this clot and literally aspirates it out and these are some of the things that will come out and that's sort of your post picture right there the data showed something similar to what we saw with the catheter directed thrombolysis

trials they had looked at 106 patients are vlv ratio was reduced again there's no comparator arm here so this is just the device on its own with a 3.8 percent adverse event rate and so now we're talking about mechanical devices that

don't use a clot-busting medication therefore you're gonna you can expect less bleeding but you're trading some of that off for a mechanical device that can cause injury to either myocardial structures or to the pulmonary artery so

that's something we have to be highly cognizant of as they're introduced into the market this is the penumbra cat 8 this is from Jim Benenati publication basically showing a couple things that's the separator that is the actual

catheter and that's the sheath back there so you've got poor profusion because of a clot in the inter lobar pulmonary artery and then at the end of it you have better perfusion for lung down there so we actually just completed

enrollment into the extract PE trial 120 sub massive PE patients the same efficacy endpoint you have to remember that has been established by the FDA as a way to get approval this is not the final

study nor should it be the final study when we evaluate these devices so to summarize sub massive PE what does the data not tell us CDT probably reduces the RV to LV ratio at 24 hours that is the main outcome that I want you

guys to remember from the ultimate trial it's associated you didn't see this data so don't worry about that we do see major bleeding and sometimes rarely but sometimes we see intracranial bleeding with CDT as well so what we're missing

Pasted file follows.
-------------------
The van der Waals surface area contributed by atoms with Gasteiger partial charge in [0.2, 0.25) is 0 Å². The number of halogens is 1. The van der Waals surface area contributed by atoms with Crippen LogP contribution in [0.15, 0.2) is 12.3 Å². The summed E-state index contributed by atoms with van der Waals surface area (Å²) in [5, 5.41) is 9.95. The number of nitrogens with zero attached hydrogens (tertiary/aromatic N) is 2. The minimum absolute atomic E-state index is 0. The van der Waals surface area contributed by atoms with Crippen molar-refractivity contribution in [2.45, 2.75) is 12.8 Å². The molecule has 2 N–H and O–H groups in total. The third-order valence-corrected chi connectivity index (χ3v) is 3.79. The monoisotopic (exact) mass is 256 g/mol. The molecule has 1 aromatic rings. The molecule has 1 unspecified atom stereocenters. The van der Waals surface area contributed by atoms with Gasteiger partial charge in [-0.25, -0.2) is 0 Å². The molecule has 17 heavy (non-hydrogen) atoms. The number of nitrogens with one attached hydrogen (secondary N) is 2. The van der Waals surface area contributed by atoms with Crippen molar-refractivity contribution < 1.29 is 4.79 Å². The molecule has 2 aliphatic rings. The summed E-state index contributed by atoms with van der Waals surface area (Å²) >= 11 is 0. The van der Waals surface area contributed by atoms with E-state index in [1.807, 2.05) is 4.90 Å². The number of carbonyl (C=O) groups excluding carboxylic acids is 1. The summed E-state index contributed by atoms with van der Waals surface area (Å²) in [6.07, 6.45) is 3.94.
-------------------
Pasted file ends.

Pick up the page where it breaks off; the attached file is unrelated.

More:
from catheter directed thrombosis for sub massive PE is what are the clinical outcomes the RV to LV ratio is a surrogate outcome what about death what about clinical deterioration what about recurrent hospitalization what

about recurrent VTE how are people doing in the long term are they walking as well as they were before we don't know any of this none of the data right so far can tell us any of this information so where do we go from here for sub

possible even though the you know strictures actually most likely are related to the malignant frequently in large centers like the Asura actually we see more benign strictures and malignant

strictures mainly because of the post-operative and perioperative complications so strictly speaking the incidence of reduced riches is actually flipped sometimes though we do actually have to help and some more patients now

particularly in the GI Sims I think in the ten last ten years GI now places metal stents almost routinely there's almost there are people still placing skinny in those things are two plastic calibers things

but the advent of retrievable removable metal stents has really changed and so now we will place dancing much frequently in that the wall stent is actually the pre derivative of the wall flex which is the Justin that can be

removed it's got a little barb that removes it and it's what they will do is retrograde put these up and then six weeks later or even up to nine months go in and retrieve it and pull them out completely so they certainly and the